(Left) Joy Gregory, ‘Autoportraits’, 1989-90 and (right) Donald Rodney, ‘The House that Jack Built’, 1987. In “The Place is Here”, 22 June – 10 September 2017, South London Gallery, 2017. Photo: Andy Stagg.

Foreboding

Many works evoke feelings of foreboding and unpredictability, where lilting harmony can swiftly and unpredictably turn nasty, as in the experience of Kalbinder Kaur Hayre, an Indian/British woman who was chatting with two friends as she walked home from college in 1985. She drew the attention of three youhts in a van, and was killed when they turned the vehicle into a weapon and crushed her against a wall. She died of her injuries. The narrative emerges in Pratibha Parmar’s poetic video Sari Red (1988). The work resonates with the present strategies of extremist terrorism that similarly target peaceful sites by weponising vehicles and domestic items.

Mona Hatoum, 'Roadworks', 1985, video documentation of performance. Brixton, London, 6min:45sec. Image Image courtesy the artist.

Mona Hatoum, ‘Roadworks’, 1985, video documentation of performance. Brixton, London, 6min:45sec. Image Image courtesy the artist.

As Ben Luke commets in his review of the show for the Evening Standard, “The works and archival materials here are not just enduringly powerful but very often jarringly timely.” The dichotomy of a latent threat not far beneath a benign surface is also evoked in Mona Hatoum’s video Roadworks (1985). The camera follows the artist’s performance as she resolutely strides barefoot through the streets of Brixton, a place in South London where violent race riots took place in 1981 and 1985. The film strikes a surreal note because dogging her steps are a pair of black boots, attached by their laces to her ankles they drag behind. Other people on the street occasionally acknowledge her action with spirited banter; but the boots, a type commonly worn by both the police and right wing racist youth groups of the time, portend notes of intimidation in these off screen voices.

Sonia Boyce, 'Lay Back, Keep Quiet and Think of What Made Britain so Great', 1986. Photo and image courtesy Andrew Stooke.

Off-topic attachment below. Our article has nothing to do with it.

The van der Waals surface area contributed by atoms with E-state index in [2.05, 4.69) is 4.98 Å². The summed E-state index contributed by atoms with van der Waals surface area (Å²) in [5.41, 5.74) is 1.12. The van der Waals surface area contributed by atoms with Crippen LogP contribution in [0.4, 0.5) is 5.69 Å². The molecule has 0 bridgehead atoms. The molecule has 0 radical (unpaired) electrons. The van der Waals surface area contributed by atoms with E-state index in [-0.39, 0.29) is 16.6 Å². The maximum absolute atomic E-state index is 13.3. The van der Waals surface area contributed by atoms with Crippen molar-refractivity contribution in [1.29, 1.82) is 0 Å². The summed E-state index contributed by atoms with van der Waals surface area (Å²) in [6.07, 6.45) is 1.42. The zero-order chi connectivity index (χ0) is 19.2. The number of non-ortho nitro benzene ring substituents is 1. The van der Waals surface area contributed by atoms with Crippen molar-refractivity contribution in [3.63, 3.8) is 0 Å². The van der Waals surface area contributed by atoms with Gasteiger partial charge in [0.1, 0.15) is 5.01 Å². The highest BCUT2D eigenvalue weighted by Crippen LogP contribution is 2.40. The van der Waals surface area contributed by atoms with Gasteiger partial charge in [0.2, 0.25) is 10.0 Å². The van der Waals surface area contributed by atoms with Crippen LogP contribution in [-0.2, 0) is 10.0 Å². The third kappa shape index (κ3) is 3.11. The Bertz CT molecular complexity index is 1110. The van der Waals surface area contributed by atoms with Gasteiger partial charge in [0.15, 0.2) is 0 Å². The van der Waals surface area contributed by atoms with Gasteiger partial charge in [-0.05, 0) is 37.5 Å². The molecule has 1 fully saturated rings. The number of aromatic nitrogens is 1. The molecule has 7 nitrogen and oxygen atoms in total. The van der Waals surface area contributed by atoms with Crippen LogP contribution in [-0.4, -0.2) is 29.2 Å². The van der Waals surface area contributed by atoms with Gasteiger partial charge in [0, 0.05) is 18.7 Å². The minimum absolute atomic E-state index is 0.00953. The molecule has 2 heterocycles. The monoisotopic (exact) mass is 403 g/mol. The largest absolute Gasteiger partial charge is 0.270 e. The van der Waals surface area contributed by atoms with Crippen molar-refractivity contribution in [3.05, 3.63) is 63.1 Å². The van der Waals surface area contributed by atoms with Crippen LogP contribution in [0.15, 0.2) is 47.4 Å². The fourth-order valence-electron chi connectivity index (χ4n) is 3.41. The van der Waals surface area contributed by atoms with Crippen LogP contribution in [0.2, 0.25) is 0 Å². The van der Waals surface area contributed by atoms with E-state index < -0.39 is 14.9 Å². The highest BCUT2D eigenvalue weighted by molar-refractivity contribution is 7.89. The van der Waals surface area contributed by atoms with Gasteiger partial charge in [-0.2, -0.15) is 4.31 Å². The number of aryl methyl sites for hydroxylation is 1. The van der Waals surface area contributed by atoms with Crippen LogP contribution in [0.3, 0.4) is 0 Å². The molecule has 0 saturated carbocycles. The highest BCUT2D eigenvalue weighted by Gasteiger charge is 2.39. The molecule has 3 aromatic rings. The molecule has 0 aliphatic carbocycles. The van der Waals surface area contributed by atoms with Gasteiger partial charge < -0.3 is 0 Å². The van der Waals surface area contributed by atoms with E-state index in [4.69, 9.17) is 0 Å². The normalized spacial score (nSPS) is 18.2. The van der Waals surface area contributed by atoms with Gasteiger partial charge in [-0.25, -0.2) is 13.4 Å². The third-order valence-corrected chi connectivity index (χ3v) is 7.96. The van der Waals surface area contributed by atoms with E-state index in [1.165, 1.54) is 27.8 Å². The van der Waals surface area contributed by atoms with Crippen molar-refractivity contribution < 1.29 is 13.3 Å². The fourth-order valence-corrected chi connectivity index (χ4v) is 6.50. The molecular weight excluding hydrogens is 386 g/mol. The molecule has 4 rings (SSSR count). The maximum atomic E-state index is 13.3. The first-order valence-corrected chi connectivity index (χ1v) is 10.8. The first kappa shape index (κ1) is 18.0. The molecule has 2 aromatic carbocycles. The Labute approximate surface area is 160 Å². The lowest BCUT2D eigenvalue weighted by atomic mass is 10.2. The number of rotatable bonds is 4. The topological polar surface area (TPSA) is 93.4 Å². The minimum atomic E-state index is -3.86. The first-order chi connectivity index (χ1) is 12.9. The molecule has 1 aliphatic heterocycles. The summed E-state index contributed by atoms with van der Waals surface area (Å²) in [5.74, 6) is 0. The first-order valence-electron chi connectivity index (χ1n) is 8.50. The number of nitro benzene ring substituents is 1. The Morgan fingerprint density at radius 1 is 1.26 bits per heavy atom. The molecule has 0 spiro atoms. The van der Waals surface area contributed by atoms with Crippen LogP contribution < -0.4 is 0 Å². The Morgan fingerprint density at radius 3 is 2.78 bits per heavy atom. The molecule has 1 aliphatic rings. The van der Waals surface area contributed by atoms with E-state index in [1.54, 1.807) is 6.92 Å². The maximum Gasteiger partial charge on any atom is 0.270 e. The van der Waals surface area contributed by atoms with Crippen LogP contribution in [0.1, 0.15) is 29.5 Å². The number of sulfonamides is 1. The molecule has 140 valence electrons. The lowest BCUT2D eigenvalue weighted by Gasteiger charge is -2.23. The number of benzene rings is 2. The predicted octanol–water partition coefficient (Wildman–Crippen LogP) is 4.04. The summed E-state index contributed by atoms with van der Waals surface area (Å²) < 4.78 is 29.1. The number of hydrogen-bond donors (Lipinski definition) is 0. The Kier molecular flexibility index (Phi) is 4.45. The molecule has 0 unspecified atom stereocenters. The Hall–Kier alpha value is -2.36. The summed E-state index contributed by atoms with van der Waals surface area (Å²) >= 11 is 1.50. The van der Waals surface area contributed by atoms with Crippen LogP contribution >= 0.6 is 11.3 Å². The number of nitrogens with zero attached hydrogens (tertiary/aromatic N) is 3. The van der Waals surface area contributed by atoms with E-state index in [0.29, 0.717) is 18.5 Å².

Sonia Boyce, ‘Lay Back, Keep Quiet and Think of What Made Britain so Great’, 1986. Photo and image courtesy Andrew Stooke.

A similar taint of cheer blighted with menace is present in Lay Back, Keep Quiet and Think of What Made Britain so Great (1986) by Sonia Boyce – this includes the work’s title that evokes a popular light hearted quip suggesting unwanted sexual intercourse. The artist’s self-portrait looks out on the right hand panel of the four-section work against decorative briars, in the manner of British Arts and Crafts design fashionable in the colonial period of the 19th century. Superimposed on this background are three crucifixes, each containing a generic colonial image. Boyce counters the implied welcoming subservience to a missionary interest, represented by the sign of the cross, with the empowerment of personal sensual awareness: she is roused when she thinks of England.

Martina Attille, 'Dreaming Rivers', 1988, still detail. Photo and image courtesy Andrew Stooke.

Martina Attille, ‘Dreaming Rivers’, 1988, still detail. Photo and image courtesy Andrew Stooke.

Pan-Africanism

Another side of the immigration experience is found in Martina Attille’s film Dreaming Rivers (1988). The production was realised in collaboration with Sankofa Film and Video Collective, one of several organisations documented in the exhibition that supported art from the African and Caribbean diaspora. Set in an isolated British bedsit in indistinct twilight, the film visits the last moments of a Caribbean woman’s life. Her husband and children gone, her final revelry is of homeland memories.